I slept amazingly well considering I was on bear alert and a little on edge. I waited for daylight so I could go across to the restrooms to get cleaned up and ready for the day. I was hyper-vigilant walking on the path through the bushes and carried my pepper/mace spray in the ready position. With my quick reflexes and physical acuity I’m sure if I ever had to press the nozzle of the mace it would be pointed in the wrong direction and I’d get it in the face instead of the bear. At least I wouldn’t be able to see him eating me.
I was reluctant to leave the grandeur of the bay but will savor the beauty and plan to return to Grand Teton National Park as a destination with my sister, hopefully, next year.
Yellowstone National Park is only 18 miles up the road from Coulter Bay Campground. That was a pleasant surprise and, again, I saved the $30 entrance fee thanks to my Senior Pass. My plan was to visit Yellowstone then head north to Glacier National Park but cell reception in the Tetons had been patchy to non-existent. I even had trouble with my GPS so I’m a little anxious about driving to Glacier on secondary roads without any type of cell service in case of emergencies. A girl’s got to be careful and aware when traveling alone, especially if she can’t call Geico or dial 911 if she’s in trouble. I decided to not think about it until I finished at Yellowstone, having already established a beautiful alternate route to Seattle if needed.
On the way to Yellowstone I passed the Continental Divide for the first time this trip. An elevation of 7,988 feet may not seem like much to most people, but I’m from Florida where the elevation of my home is 6 feet. I checked Wikipedia for a refresher on the “Continantal Divide” since it’s been about 100 years since my last geography class. If you’re interested, America’s Continental Divide:
“is the principal, and largely mountainous, hydrological divide of the Americas. The Continental Divide extends from the Bering Strait to the Strait of Magellan, and separates the watersheds that drain into the Pacific Ocean from those river systems that drain into the Atlantic Ocean (including those that drain into the Gulf of Mexico and the Caribbean Sea) and, along the northernmost reaches of the Divide, those river systems that drain into the Arctic Ocean.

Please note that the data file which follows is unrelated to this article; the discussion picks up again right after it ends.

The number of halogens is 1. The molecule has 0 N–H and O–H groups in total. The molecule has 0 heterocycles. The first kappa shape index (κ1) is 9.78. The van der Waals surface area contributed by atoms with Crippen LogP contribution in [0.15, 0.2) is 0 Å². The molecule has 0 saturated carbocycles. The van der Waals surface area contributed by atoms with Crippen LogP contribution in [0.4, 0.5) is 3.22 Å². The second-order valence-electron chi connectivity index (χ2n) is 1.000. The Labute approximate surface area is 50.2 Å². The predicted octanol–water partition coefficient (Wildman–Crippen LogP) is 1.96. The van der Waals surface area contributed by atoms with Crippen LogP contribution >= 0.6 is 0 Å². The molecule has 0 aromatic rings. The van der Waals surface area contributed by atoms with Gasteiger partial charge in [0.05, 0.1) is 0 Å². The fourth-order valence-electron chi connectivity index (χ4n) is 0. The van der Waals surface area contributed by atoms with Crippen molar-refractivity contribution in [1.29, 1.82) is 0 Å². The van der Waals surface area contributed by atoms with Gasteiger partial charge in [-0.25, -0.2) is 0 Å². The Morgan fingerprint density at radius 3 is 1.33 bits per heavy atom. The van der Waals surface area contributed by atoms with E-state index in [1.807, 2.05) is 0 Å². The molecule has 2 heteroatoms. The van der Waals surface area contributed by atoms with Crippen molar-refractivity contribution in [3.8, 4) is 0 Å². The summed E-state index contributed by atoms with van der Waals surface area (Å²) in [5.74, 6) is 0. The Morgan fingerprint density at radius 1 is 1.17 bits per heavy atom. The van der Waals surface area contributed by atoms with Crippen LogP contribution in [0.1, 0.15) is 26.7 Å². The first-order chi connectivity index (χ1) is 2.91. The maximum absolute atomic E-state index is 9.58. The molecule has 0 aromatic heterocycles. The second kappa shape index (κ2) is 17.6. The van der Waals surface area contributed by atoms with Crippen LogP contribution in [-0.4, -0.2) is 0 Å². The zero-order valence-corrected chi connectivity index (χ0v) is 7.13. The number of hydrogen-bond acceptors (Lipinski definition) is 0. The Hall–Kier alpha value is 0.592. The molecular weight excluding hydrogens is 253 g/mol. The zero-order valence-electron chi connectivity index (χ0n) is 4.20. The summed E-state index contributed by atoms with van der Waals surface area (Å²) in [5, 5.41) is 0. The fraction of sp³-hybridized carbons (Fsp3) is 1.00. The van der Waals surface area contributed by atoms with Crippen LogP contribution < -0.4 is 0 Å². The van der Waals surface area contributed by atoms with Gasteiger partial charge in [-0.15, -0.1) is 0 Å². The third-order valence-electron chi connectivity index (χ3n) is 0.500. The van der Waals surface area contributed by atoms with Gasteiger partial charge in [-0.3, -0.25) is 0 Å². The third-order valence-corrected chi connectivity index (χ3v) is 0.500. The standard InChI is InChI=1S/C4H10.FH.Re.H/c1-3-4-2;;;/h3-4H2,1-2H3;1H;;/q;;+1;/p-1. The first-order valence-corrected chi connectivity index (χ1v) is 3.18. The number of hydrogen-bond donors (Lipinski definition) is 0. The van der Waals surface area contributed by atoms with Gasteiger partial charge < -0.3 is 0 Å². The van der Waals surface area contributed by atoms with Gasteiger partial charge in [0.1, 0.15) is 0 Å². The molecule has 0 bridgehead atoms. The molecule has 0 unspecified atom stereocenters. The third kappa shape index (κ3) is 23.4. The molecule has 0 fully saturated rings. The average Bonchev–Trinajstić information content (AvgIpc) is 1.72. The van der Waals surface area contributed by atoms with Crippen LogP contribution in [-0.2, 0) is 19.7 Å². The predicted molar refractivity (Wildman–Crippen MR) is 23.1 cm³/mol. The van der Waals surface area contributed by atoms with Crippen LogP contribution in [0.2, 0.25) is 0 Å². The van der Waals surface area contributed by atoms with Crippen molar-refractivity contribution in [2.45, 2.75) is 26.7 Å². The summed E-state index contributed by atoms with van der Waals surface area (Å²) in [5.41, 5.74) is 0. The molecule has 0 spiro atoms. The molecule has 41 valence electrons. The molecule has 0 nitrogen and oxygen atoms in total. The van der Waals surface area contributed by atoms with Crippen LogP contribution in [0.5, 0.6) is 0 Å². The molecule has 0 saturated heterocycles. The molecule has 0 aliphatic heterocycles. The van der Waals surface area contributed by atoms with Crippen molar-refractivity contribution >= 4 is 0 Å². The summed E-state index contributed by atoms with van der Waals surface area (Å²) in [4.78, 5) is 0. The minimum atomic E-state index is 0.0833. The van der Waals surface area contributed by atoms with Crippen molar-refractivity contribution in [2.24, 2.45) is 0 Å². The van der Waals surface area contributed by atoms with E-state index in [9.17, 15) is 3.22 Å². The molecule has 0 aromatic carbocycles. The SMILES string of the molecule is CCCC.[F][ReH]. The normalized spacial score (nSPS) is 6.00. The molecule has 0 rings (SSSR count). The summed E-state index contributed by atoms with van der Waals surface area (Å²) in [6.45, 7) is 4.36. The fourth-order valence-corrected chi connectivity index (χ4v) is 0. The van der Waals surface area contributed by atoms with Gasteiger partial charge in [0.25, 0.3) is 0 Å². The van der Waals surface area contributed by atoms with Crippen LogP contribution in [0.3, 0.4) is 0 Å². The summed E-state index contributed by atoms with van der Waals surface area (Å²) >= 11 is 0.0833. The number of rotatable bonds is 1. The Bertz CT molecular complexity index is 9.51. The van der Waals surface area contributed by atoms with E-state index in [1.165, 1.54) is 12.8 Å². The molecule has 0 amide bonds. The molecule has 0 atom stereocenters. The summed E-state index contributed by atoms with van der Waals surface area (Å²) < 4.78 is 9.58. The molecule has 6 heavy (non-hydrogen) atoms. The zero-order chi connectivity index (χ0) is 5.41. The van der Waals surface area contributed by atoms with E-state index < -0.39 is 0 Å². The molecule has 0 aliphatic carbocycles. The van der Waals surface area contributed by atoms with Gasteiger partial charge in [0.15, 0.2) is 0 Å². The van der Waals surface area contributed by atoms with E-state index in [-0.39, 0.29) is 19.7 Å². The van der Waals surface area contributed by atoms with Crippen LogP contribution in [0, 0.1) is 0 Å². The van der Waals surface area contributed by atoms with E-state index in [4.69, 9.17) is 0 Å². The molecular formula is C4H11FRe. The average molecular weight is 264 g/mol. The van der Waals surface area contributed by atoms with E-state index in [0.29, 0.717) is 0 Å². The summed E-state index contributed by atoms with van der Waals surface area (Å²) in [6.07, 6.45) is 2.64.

Of course my first stop in Yellowstone was to see Old Faithful. I only had to wait about 10 minutes for its eruption and it looked exactly like the old newsreels and pictures you’ve seen. What made it especially exciting were the hundreds of people from all over the world waiting with me and the “oohs” and “aahs” as the geyser took off. I stopped in the Travel Center to get my National Parks Passbook stamped, wrote some postcards to the grandkids and continued my exploration.
So I moseyed and meandered through Yellowstone for a couple of hours observing waterfalls, geysers and hot springs. So beautiful. It’s funny … I packed my clothes and equipment for kayaking and hiking adventures but my heart led me to continue driving and exploring, observing the beauty around me. I entered Yellowstone from Wyoming and exited the park to West Yellowstone, Montana. I had a late lunch at the Bullwinkle Saloon. An adorable restaurant but $18 for a cheeseburger? Oh wait, that included a Blue Moon and the tip. I finally had a wi-fi connection so I called home to let everyone know I was OK, caught up with emails and messages. Wait, maybe I had two Blue Moons. OK, $18 isn’t so bad. I checked my Allstays app (don’t leave home without it) and my atlas and decided it would be foolhardy to attempt Glacier National Park this trip. I did not feel prepared or comfortable continuing without cell service or warmer clothes that were stored in my rooftop carrier and I’d rather be beaten than try to get the duffel down from there after the fiasco with my kayak. So, on to Plan B – just keep driving west.
I passed through Billings and Bozeman looking for a place to stay and finally gave up and decided to boondock at a WalMart in Butte, Montana. I had a leisurely dinner at a local restaurant and spent a comfortable night tucked away between two giant RV units. Unfortunately, I parked under a security light and gave up a little bit of comfort for the safety of the big boys parked on either side of me. It was a long day filled with wonders.
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